Boucher given the boot
Goalie’s tough day was finished early
PHILADELPHIA — Brian Boucher went into Game 1 against the Bruins with strong postseason numbers.
Aside from one blemish — Game 5 against the Sabres, in which he was yanked after giving up three goals on 11 shots — the Flyers goalie went into the Eastern Conference semifinals with a 4-1 record, 2.10 goals-against average, and .934 save percentage in these playoffs.
That all changed yesterday. Boucher surrendered five goals on 23 shots before coach Peter Laviolette replaced him with Sergei Bobrovsky at 17:14 of the second period of the Bruins’ 7-3 win.
“It wasn’t a good afternoon,’’ Boucher said. “It seemed like any opportunities they got, they were able to cash in on some plays. But we move on and get ready for Game 2.’’
The Bruins took a 1-0 lead at 1:52 of the first, and the Flyers tied it at 11:02. But the next four goals belonged to Boston, and from there it was out of reach.
When asked about individual goals, Boucher said, “I let in so many, I don’t remember. A lot of rebounds.
“That’s the way it goes some nights. Some nights it hits you, some nights it doesn’t. We just have to keep plugging away.
“They got some chances on some shots. They got some second chances off of rebounds and they cashed in. It was just their night.’’
The Flyers never seem to do anything the easy way. Last year, they were down, 3-0, to Boston and won four straight to advance to the conference finals. In this year’s first-round series against Buffalo, they were down, 1-0 and 3-2, before winning in seven games.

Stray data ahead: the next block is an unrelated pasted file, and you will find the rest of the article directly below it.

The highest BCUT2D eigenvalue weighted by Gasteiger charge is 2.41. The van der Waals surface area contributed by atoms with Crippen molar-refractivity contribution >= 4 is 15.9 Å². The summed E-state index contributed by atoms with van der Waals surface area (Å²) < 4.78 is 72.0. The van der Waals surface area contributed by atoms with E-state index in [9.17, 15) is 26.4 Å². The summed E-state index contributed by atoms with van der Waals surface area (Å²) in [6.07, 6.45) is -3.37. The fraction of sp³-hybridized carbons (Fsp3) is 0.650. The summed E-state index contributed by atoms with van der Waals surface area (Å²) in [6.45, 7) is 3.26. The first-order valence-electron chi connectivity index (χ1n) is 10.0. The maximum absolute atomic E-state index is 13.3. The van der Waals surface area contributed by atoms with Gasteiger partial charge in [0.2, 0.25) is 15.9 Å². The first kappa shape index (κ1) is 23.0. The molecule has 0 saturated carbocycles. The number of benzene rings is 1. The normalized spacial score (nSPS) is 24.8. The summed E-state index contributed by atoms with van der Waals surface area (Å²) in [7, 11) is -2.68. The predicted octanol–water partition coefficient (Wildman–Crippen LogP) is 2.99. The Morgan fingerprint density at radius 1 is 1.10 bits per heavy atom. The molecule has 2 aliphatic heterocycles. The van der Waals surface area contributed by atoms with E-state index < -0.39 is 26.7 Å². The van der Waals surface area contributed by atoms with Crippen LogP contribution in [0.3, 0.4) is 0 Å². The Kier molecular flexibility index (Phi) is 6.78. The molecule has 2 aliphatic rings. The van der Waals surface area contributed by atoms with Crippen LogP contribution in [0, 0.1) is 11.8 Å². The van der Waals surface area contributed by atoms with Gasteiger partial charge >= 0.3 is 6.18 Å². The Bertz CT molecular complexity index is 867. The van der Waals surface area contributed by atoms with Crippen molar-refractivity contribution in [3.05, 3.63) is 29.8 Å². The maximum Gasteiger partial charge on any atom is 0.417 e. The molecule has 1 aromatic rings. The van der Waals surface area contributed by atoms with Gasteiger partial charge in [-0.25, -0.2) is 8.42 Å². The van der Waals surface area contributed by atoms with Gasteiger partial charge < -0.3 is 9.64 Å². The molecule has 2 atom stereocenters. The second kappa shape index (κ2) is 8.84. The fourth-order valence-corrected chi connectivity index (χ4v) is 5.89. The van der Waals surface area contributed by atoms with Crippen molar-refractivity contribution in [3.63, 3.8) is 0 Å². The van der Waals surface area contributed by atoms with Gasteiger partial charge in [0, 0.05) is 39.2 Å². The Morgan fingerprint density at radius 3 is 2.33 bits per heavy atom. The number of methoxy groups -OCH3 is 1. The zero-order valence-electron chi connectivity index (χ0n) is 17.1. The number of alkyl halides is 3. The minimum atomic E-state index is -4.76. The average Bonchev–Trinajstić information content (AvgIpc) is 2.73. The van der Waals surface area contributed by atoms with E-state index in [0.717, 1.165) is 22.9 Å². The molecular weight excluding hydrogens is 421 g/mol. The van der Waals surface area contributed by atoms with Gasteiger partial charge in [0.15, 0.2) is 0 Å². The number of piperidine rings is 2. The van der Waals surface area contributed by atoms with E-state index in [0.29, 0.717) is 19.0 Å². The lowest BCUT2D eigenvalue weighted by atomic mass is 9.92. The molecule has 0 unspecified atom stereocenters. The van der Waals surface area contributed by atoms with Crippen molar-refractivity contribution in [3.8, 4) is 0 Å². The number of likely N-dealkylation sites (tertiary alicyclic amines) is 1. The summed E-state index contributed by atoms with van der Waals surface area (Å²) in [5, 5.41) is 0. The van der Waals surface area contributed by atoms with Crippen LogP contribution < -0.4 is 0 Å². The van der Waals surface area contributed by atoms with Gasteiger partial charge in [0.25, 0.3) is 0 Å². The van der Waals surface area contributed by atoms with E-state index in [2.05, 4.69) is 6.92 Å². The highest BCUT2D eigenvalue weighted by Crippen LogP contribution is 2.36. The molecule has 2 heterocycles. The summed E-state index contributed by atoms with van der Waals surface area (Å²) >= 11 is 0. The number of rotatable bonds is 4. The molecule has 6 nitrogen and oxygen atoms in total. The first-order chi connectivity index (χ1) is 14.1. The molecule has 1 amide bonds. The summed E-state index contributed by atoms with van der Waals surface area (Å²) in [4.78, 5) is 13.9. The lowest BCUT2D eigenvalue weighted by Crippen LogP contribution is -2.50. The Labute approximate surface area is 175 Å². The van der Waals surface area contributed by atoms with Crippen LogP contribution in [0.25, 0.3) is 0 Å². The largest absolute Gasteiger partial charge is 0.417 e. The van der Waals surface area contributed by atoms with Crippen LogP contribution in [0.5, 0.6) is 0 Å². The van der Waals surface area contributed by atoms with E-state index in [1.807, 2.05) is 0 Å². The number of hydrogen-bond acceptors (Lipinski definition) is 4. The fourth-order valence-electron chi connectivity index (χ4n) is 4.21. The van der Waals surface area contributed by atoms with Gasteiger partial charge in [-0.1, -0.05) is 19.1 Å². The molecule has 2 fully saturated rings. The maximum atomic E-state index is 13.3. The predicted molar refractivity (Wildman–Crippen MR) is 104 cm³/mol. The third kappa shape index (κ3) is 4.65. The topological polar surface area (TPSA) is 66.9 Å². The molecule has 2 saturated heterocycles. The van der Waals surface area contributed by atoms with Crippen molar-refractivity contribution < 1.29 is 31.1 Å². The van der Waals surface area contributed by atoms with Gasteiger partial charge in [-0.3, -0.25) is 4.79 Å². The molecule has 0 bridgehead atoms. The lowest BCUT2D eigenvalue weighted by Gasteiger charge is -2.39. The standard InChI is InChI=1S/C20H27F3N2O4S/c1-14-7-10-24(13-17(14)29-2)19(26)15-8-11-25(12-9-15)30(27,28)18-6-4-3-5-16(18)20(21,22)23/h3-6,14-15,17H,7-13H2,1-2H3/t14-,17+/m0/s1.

They seem to need an obstacle to overcome.
“You’d like to win them all, you’d like to go 16-0,’’ said Boucher. “Unfortunately, that isn’t the case most of the time.
“Today was a game we’d like to forget. There are some things we have to correct and we will. We’ll be ready for Game 2.’’
Laviolette has shown no reluctance to change goaltenders, pulling the trigger in four of the Flyers’ eight playoff games. In the Buffalo series, Bobrovsky started Game 2, only to be replaced by Boucher.
In Game 5, Boucher was relieved by Michael Leighton. And Boucher replaced Leighton in Game 6.
“It’s always a wake-up call to the team,’’ said Boucher. “You always seem to get a bit of a boost after there is a goalie change. I think that’s why coaches are so apt to do that.
“That seems to be one of the last things they can do as opposed to yelling at the guys or calling a timeout. You want to keep your timeouts; maybe you make the goalie change to change things up. That’s the way it goes.’’
Although Boucher assumed the blame, there were plenty of breakdowns in front of him.
“I don’t think any of us played particularly well,’’ said the Woonsocket, R.I., native. “There are some plays where I was able to make the first save and not able to make the second one. I’d have to look at the video to see if there’s anything I could have done about the rebounds.
“Not to lay blame on anybody, as a goaltender I’m responsible for stopping the puck, and when they get by me I take responsibility, so I’ll look at the video and see where we go from there.
“But it’s one game. I don’t think it’s anything to really get too frustrated over from a team standpoint. It wasn’t our best effort and that’s just the way it goes.’’
Nancy Marrapese-Burrell can be reached at firstname.lastname@example.org.